Shopping campaigns are incredibly powerful when properly managed. Many managers will just set them up and let them run, leaving them to the fate of Google and the market. What many people fail to realise is that while you can’t control the exact searches you show for (though, you can do your best by optimising the feed but that’s for another case study), you can control bidding on the product level. You can use simple math to work out your max cost per click and apply these on the product level to reach a level of profitability.
So let’s go through how we did this:
1. We exported the data for the Google Shopping campaign, at the product level.
We exported the following columns:
- Average CPC
- Conversion Value
This results in a set of data like this:
2. We calculated new Max Cost Per Click metrics for each individual product based on it’s past performance.
Here are the new columns we added in these columns (along with the formula for each):
Clicks Until Conversion
Clicks / Conversions
This is, based on past performance, how many clicks on average it takes until a new conversion occurs.
Average Conversion Value
Conversion Value / Conversions
This is the average sale value. Often people buy multiple products or may apply a discount so don’t use the product price, use this formula to calculate the average order value when people convert from clicking this product.
Max CPA (profit per sale)
Average Conversion value * profit margin
Max Cost Per Acquisition. This tells us the most we are willing to pay for each conversion to remain profitable.
New Max CPC
Max CPA (profit per sale) / Clicks until conversion
New Max Cost Per Click. Based on the average amount of clicks we need before a conversion occurs, we can work out the most we are willing to pay per click.
Profit Margin? Yep, that’s a crucial value that you’ll need to know for this whole thing to work. Basically, we want to work out how much profit you make per conversion. There are a bunch of ways you can calculate this. You can get a general figure, or you can get your hands dirty and work it out on a per product level.
Not sure of your profit margin?
Profit = Revenue – expenses – cost of goods sold.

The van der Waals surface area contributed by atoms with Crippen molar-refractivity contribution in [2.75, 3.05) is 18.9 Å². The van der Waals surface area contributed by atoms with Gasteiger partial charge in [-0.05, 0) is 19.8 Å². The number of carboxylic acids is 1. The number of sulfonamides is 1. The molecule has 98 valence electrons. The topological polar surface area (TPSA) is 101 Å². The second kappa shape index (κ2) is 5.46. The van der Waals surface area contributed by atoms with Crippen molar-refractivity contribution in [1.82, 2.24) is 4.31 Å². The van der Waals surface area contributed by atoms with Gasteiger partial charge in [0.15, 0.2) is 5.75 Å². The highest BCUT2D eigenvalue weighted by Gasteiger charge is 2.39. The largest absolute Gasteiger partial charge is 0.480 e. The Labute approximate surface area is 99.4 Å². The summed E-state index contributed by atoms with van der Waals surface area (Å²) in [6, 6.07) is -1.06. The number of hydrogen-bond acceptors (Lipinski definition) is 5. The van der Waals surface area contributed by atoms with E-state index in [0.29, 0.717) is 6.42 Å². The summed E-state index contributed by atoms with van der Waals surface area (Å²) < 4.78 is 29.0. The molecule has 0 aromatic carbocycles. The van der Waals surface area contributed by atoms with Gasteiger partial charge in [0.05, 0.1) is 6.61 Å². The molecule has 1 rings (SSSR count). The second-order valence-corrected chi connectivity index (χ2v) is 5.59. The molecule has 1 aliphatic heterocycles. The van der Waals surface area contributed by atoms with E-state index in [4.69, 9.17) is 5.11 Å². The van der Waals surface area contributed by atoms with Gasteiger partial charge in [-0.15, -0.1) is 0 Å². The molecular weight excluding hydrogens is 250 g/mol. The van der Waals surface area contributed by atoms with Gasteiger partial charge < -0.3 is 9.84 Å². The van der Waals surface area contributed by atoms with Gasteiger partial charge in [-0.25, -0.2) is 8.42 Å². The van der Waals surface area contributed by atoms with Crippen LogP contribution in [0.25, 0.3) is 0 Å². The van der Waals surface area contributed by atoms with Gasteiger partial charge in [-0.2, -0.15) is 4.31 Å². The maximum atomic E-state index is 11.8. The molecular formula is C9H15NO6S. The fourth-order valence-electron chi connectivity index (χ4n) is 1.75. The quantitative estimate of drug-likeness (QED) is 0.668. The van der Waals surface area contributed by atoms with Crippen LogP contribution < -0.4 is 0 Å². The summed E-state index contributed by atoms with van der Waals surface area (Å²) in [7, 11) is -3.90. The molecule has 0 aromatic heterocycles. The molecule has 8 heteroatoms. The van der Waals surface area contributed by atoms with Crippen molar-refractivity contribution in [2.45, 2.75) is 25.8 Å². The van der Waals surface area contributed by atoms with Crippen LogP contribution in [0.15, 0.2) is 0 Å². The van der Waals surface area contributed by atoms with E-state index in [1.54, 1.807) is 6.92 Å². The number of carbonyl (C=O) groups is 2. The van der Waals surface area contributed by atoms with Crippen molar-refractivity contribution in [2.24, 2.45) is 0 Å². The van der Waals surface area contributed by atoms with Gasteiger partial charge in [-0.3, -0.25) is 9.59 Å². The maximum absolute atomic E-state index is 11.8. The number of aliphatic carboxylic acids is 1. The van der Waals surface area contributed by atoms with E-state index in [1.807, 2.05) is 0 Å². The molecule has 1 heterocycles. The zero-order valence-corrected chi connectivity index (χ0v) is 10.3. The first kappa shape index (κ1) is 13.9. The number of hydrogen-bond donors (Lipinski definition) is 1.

That’s going to give you an average for your entire business. You can use this in our calculations but keep in mind it will be even more accurate if you do this on the product level (because often each product’s cost of goods sold will be different).
Plug all these formulas in for the first product and drag the formula down for each consecutive product to also calculate the values for them too.
Now, interestingly you’ll see a vast variance between the new Max CPCs for each product. Even if their Max CPA might be similar, different products, in past performance, have converted at different rates so just trying to eyeball your max cpc for each product based on just your Max CPA is futile. It doesn’t take into account how well each product converts individually.
Because of this, we now have our New Max CPC which relies on the profitability of each product, and how each product has actually converted in the past.
We take this data, and go into Google Shopping, go into your ad group and separate products out by Product ID. This allows us to bid on the product-level.
3. Go into your Google Shopping Campaign and apply your newly calculated Max CPCs for each respective product.
After making our edits we left the account and watched the performance for a few weeks.
What you can expect to see:
- Your average cost per click will change (often decrease if you had set your max CPCs too high previously)
- You will see your average cost per conversion change (if you saw your average CPC reduce then you will likely see a reduction in your average cost per conversion).
- You may see a big drop in your volume of traffic or a big increase. Why the variance? because if your budget had limited the number of clicks you received per day, then by decreasing the average CPC you can get more clicks for the same budget, as long as there are more searches out there. If you receive less clicks, it’s likely because your budget was already allowing you to show for all searches on the market. By decreasing your max CPC you decrease your average position in the search results which will naturally result in a lower percentage of people clicking your ads. This isn’t necessarily a bad thing if you are focused on the actual profits. So therefore, you might see a drop in volume but an increase in overall profits generated.
If you have any questions or would you like your own Google Ads audit Get in touch with us on our contact page.